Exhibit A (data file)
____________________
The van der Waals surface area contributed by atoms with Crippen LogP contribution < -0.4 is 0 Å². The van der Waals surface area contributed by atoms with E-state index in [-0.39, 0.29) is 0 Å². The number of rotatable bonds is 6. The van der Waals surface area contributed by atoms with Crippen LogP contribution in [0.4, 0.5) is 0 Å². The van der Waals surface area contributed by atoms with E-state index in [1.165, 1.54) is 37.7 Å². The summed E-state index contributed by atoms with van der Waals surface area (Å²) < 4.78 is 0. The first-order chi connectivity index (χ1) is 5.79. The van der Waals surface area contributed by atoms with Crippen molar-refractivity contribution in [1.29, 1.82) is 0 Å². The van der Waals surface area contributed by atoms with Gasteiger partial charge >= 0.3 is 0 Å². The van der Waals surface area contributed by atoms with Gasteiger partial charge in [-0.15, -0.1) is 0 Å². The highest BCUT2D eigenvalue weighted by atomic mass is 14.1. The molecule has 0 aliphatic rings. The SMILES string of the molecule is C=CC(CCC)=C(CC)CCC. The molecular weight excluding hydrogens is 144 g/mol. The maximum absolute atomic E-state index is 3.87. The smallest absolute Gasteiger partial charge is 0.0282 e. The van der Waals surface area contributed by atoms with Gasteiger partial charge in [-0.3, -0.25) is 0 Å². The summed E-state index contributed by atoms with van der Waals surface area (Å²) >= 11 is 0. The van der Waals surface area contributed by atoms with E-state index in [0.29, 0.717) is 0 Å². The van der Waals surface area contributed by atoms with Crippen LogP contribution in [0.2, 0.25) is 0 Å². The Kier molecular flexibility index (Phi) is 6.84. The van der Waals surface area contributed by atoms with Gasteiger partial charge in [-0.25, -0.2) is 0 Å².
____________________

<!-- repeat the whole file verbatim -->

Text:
The van der Waals surface area contributed by atoms with Crippen LogP contribution < -0.4 is 0 Å². The van der Waals surface area contributed by atoms with E-state index in [-0.39, 0.29) is 0 Å². The number of rotatable bonds is 6. The van der Waals surface area contributed by atoms with Crippen LogP contribution in [0.4, 0.5) is 0 Å². The van der Waals surface area contributed by atoms with E-state index in [1.165, 1.54) is 37.7 Å². The summed E-state index contributed by atoms with van der Waals surface area (Å²) < 4.78 is 0. The first-order chi connectivity index (χ1) is 5.79. The van der Waals surface area contributed by atoms with Crippen molar-refractivity contribution in [1.29, 1.82) is 0 Å². The van der Waals surface area contributed by atoms with Gasteiger partial charge >= 0.3 is 0 Å². The van der Waals surface area contributed by atoms with Gasteiger partial charge in [-0.15, -0.1) is 0 Å². The highest BCUT2D eigenvalue weighted by atomic mass is 14.1. The molecule has 0 aliphatic rings. The SMILES string of the molecule is C=CC(CCC)=C(CC)CCC. The molecular weight excluding hydrogens is 144 g/mol. The maximum absolute atomic E-state index is 3.87. The smallest absolute Gasteiger partial charge is 0.0282 e. The van der Waals surface area contributed by atoms with Gasteiger partial charge in [-0.3, -0.25) is 0 Å². The summed E-state index contributed by atoms with van der Waals surface area (Å²) >= 11 is 0. The van der Waals surface area contributed by atoms with E-state index in [0.29, 0.717) is 0 Å². The van der Waals surface area contributed by atoms with Crippen LogP contribution in [0.2, 0.25) is 0 Å². The Kier molecular flexibility index (Phi) is 6.84. The van der Waals surface area contributed by atoms with Gasteiger partial charge in [-0.25, -0.2) is 0 Å².